How? Thomas explains: "The first phase in my course, whether it's one-to-one or in a classroom, is the acquisition of the solid, comprehensive knowledge of the entire structure of the target language - grammar, syntax, mechanics and practical and functional vocabulary - so that you know how to formulate your thoughts. All this is achieved without memorising or learning by rote or drilling or textbooks or taking notes or homework. Not even mental homework is allowed. Visual aids aren't allowed either, because they interfere with learning. It's important not to review mentally." The first phase is delivered in the student's language. The second phase, geared to the student's particular social, personal, professional and academic needs, is carried out in the target language and is aimed at proficiency in the language.

That's great, but how do you learn if you're not allowed to use the traditional methods? "I'll explain a concept in a simple, easily comprehensible way and immediately apply it in sentences. Then I'll ask them for questions and for examples of how to do what I have done." Levy adds: "He deconstructs language so that everything locks into everything else and it makes perfect sense. By the second day, I could say: 'I would like to see you but I've had a hard time understanding what you've said.'"

But despite his simplistic explanations, the fact is that this film is the first time that Michel Thomas has agreed to go public. He has kept his language teaching methods a closely guarded secret, causing outrage and suspicion among the academic community in the United States, who can't understand why he doesn't want to share. For Thomas, it's quite simple: "I don't have any reason to trust anybody who asks me to show them what I have. It invites plagiarism, and plagiarism goes against my principles."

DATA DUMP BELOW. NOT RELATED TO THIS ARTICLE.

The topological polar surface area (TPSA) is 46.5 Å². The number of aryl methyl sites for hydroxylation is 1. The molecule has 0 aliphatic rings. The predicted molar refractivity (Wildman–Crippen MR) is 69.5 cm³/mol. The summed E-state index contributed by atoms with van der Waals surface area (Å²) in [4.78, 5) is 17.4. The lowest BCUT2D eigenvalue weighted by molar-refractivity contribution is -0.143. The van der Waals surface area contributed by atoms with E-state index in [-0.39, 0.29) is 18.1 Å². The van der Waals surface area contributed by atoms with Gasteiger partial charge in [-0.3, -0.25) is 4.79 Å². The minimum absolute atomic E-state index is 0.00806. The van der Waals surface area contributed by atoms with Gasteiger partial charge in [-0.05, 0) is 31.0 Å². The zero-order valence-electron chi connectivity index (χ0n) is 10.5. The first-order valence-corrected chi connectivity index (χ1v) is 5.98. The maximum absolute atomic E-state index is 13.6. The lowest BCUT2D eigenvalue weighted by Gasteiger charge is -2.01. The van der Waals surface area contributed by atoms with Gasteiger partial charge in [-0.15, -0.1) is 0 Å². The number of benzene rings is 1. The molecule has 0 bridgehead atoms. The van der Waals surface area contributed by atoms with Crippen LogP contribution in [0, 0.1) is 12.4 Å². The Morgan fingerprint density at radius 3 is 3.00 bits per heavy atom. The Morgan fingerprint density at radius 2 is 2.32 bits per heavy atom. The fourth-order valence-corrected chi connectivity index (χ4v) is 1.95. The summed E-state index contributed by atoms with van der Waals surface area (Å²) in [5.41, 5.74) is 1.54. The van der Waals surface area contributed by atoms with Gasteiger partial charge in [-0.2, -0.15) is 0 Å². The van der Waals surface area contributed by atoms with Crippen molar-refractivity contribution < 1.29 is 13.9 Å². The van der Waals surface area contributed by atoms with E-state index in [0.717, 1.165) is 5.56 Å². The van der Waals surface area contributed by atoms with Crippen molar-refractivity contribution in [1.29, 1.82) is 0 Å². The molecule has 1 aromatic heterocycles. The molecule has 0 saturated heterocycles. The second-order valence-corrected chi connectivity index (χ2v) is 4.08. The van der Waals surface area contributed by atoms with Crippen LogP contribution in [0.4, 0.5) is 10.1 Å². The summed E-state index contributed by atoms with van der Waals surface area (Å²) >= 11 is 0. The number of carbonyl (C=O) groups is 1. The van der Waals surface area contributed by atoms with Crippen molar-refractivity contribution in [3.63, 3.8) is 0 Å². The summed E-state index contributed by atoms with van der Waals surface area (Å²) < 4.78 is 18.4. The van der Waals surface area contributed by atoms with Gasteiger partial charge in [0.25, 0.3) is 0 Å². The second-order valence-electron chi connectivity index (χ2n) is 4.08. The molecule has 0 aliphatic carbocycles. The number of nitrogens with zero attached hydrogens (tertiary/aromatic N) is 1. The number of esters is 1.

To understand his position, it helps to look at where he has come from. He admits that "language has been very useful to me". While he deliberately shrouds his Jewish eastern European origins in mystery, the pseudonymous Thomas will reveal that he grew up in France and was studying in Vienna when Hitler annexed Austria.

His wartime experiences almost defy belief. In the course of six years, he was an intelligence officer with the French Resistance, an officer in the US army with combat troops in France and Germany as well as with US counter-intelligence, the sole survivor of the Levernet concentration camp in France and among the US troops who liberated Dachau. He posed as a German and as a Frenchman when it was expedient, thereby saving his life through his fluency in languages.

Today, he speaks 11 languages but regards himself as fluent in only five. As well as making a career for himself as language teacher to the stars and running language schools in Los Angeles and New York, he has worked with inner-city schools to help raise children's self-esteem by making them feel good about learning a language.

When the Los Angeles school district was at the end of its tether after the Watts riots in 1965, Thomas spent two weeks in a school practically destroyed by fire and looting, to calm things down. "I went in to demonstrate what can be done when you get children wanting to learn. The teacher was afraid the students would attack me. By the third day, I could hear a pin drop and the worst threat I could deliver to them was sending them out of the room. They didn't want to leave." After two weeks, they were speaking French.

On his visit to Britain last summer, the film crew followed Thomas into City and Islington Sixth Form Centre in London to document his techniques with a small group of mainly non-academic general national vocational qualification business studies students.

One girl in the group had been told by a previous teacher that she had no aptitude and shouldn't waste her time coming to French classes. After five nine-hour sessions, she and the others were speaking, reading and writing French. Another student, Maria Pinnock, 18, said: "I've been doing French for five years and have only learned basic stuff. But with Michel, you can stand up on your own two feet." Twenty-year-old Darminder Singh put it this way: "If you've got the ingredients, you can cook what you want. Once you've got the structure, you can do anything. "